NOW A MAJOR MOTION PICTURE The Zombie War came unthinkably close to eradicating humanity. Max Brooks, driven by the urgency of preserving the acid-etched first-hand experiences of the survivors from those apocalyptic years, traveled across the United States of America and throughout the world, from decimated cities that once teemed with upwards of thirty million souls to the most remote and inhospitable areas of the planet. He recorded the testimony of men, women, and sometimes children who came face-to-face with the living, or at least the undead, hell of that dreadful time. World War Z is the result. Never before have we had access to a document that so powerfully conveys the depth of fear and horror, and also the ineradicable spirit of resistance, that gripped human society through the plague years.Ranging from the now infamous village of New Dachang in the United Federation of China, where the epidemiological trail began with the twelve-year-old Patient Zero, to the unnamed northern forests where untold numbers sought a terrible and temporary refuge in the cold, to the United States of Southern Africa, where the Redeker Plan provided hope for humanity at an unspeakable price, to the west-of-the-Rockies redoubt where the North American tide finally started to turn, this invaluable chronicle reflects the full scope and duration of the Zombie War. Most of all, the book captures with haunting immediacy the human dimension of this epochal event. Facing the often raw and vivid nature of these personal accounts requires a degree of courage on the part of the reader, but the effort is invaluable because, as Mr. Brooks says in his introduction, “By excluding the human factor, aren't we risking the kind of personal detachment from history that may, heaven forbid, lead us one day to repeat it? And in the end, isn't the human factor the only true difference between us and the enemy we now refer to as 'the living dead'?”Note: Some of the numerical and factual material contained in this edition was previously published under the auspices of the United Nations Postwar Commission.Eyewitness reports from the first truly global war“I found 'Patient Zero' behind the locked door of an abandoned apartment across town. . . . His wrists and feet were bound with plastic packing twine. Although he'd rubbed off the skin around his bonds, there was no blood. There was also no blood on his other wounds. . . . He was writhing like an animal; a gag muffled his growls. At first the villagers tried to hold me back. They warned me not to touch him, that he was 'cursed.' I shrugged them off and reached for my mask and gloves. The boy's skin was . . . cold and gray . . . I could find neither his heartbeat nor his pulse.” —Dr. Kwang Jingshu, Greater Chongqing, United Federation of China“'Shock and Awe'? Perfect name. . . . But what if the enemy can't be shocked and awed? Not just won't, but biologically can't! That's what happened that day outside New York City, that's the failure that almost lost us the whole damn war. The fact that we couldn't shock and awe Zack boomeranged right back in our faces and actually allowed Zack to shock and awe us! They're not afraid! No matter what we do, no matter how many we kill, they will never, ever be afraid!” —Todd Wainio, former U.S. Army infantryman and veteran of the Battle of Yonkers“Two hundred million zombies. Who can even visualize that type of number, let alone combat it? . . . For the first time in history, we faced an enemy that was actively waging total war. They had no limits of endurance. They would never negotiate, never surrender. They would fight until the very end because, unlike us, every single one of them, every second of every day, was devoted to consuming all life on Earth.” —General Travis D'Ambrosia, Supreme Allied Commander, Europe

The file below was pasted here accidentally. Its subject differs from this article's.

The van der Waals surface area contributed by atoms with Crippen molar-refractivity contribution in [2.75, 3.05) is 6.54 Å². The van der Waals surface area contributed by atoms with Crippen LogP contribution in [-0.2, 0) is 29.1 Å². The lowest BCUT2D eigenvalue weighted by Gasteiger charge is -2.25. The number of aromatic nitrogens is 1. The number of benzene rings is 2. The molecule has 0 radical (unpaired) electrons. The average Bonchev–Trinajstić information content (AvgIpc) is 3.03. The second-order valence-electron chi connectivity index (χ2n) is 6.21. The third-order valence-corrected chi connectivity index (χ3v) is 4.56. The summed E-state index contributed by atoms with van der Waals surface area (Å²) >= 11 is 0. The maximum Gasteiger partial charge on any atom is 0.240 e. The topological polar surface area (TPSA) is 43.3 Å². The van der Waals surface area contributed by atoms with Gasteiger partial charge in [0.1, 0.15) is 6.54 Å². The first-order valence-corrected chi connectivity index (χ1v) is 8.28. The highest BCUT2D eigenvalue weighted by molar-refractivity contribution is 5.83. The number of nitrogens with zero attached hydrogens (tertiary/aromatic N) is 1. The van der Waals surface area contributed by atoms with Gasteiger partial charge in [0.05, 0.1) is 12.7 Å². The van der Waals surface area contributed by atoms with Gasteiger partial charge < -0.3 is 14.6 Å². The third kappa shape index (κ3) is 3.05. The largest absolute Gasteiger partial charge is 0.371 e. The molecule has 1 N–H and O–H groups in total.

My Review:

It was on the first cool days of Fall when I got in the mood for a good zombie book. I had read this years ago and loved it. It was available in the library so I settled down to read. I used to get REALLY depressed with the arrival of fall but now I counter that with a good book. It works like a charm.

So The book is this Dude Max Brooks who wrote a book detailing the history of the Zombie War. I LOVE the world that the author creates. I mean if there really was zombies chasing me around I would  be shitting in my pants but from the safety of my Lazy Boy recliner this was a brilliant book. The story is believable. Well I mean you have to suspend SOME reality for the zombie part, but I think we all read books where our reaction was like ha ha like THAT would ever happen. This book even details patient zero and makes the story completely believable. Like you will fire up CNN and hear of a person becoming a Zombie somewhere in China.

So it progresses all over the world and the living has to fight back. They come up with a plan that seems brilliant until you realize how many people are going to be sacrificed but hard times calls for desperate answers. I actually found myself debating the Human Rights of the people in the book. I had to remind myself several times it was a made up story. The plot was THAT good.

I had suffered from the book doldrums before this book. After I read it I realized what I needed was some good old-fashioned stories and to lay off the non-fiction I had read. So far it has worked.

I love , love LOVE this book. This is one of those rare books I feel like I can read again and again and not get tired of it. And no I haven’t seen the movie yet. Maybe I should.

I would recommend this to everyone. I wish I was rich so that I could buy up all the books and stuff it into people hands. So, go and read it!



The Snowman

Posted June 21, 2012 by Hillary in Book Reviews, crime fiction, mystery, thriller / 0 Comments

the snowman

From Goodreads: